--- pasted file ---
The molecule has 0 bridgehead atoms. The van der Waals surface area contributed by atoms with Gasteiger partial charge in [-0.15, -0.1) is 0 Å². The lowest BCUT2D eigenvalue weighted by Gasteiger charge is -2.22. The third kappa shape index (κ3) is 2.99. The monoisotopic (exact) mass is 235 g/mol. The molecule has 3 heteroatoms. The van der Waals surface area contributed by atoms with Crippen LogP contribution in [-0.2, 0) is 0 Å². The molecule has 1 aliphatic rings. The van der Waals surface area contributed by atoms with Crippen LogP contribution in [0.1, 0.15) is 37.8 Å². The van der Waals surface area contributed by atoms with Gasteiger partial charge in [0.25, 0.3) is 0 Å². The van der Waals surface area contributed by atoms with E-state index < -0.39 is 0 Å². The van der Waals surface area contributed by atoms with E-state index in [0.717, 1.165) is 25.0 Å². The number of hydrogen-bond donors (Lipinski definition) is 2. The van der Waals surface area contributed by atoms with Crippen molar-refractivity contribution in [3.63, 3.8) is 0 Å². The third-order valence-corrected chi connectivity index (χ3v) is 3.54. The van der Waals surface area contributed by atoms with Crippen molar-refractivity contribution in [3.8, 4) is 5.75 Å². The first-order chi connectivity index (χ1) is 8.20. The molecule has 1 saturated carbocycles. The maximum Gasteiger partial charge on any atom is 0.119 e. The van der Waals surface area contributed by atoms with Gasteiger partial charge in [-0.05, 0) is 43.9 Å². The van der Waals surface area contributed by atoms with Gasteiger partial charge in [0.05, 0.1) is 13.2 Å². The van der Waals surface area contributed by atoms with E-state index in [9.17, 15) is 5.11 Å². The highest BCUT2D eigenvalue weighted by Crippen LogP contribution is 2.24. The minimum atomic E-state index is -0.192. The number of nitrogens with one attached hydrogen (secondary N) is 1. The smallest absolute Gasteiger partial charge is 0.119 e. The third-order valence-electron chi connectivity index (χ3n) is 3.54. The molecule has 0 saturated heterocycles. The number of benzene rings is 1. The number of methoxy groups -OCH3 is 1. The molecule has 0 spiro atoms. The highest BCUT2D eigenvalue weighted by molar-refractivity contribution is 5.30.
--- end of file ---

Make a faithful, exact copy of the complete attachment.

The molecule has 0 bridgehead atoms. The van der Waals surface area contributed by atoms with Gasteiger partial charge in [-0.15, -0.1) is 0 Å². The lowest BCUT2D eigenvalue weighted by Gasteiger charge is -2.22. The third kappa shape index (κ3) is 2.99. The monoisotopic (exact) mass is 235 g/mol. The molecule has 3 heteroatoms. The van der Waals surface area contributed by atoms with Crippen LogP contribution in [-0.2, 0) is 0 Å². The molecule has 1 aliphatic rings. The van der Waals surface area contributed by atoms with Crippen LogP contribution in [0.1, 0.15) is 37.8 Å². The van der Waals surface area contributed by atoms with Gasteiger partial charge in [0.25, 0.3) is 0 Å². The van der Waals surface area contributed by atoms with E-state index < -0.39 is 0 Å². The van der Waals surface area contributed by atoms with E-state index in [0.717, 1.165) is 25.0 Å². The number of hydrogen-bond donors (Lipinski definition) is 2. The van der Waals surface area contributed by atoms with Crippen molar-refractivity contribution in [3.63, 3.8) is 0 Å². The third-order valence-corrected chi connectivity index (χ3v) is 3.54. The van der Waals surface area contributed by atoms with Crippen molar-refractivity contribution in [3.8, 4) is 5.75 Å². The first-order chi connectivity index (χ1) is 8.20. The molecule has 1 saturated carbocycles. The maximum Gasteiger partial charge on any atom is 0.119 e. The van der Waals surface area contributed by atoms with Gasteiger partial charge in [-0.05, 0) is 43.9 Å². The van der Waals surface area contributed by atoms with Gasteiger partial charge in [0.05, 0.1) is 13.2 Å². The van der Waals surface area contributed by atoms with E-state index in [9.17, 15) is 5.11 Å². The highest BCUT2D eigenvalue weighted by Crippen LogP contribution is 2.24. The minimum atomic E-state index is -0.192. The number of nitrogens with one attached hydrogen (secondary N) is 1. The smallest absolute Gasteiger partial charge is 0.119 e. The third-order valence-electron chi connectivity index (χ3n) is 3.54. The molecule has 0 saturated heterocycles. The number of benzene rings is 1. The number of methoxy groups -OCH3 is 1. The molecule has 0 spiro atoms. The highest BCUT2D eigenvalue weighted by molar-refractivity contribution is 5.30.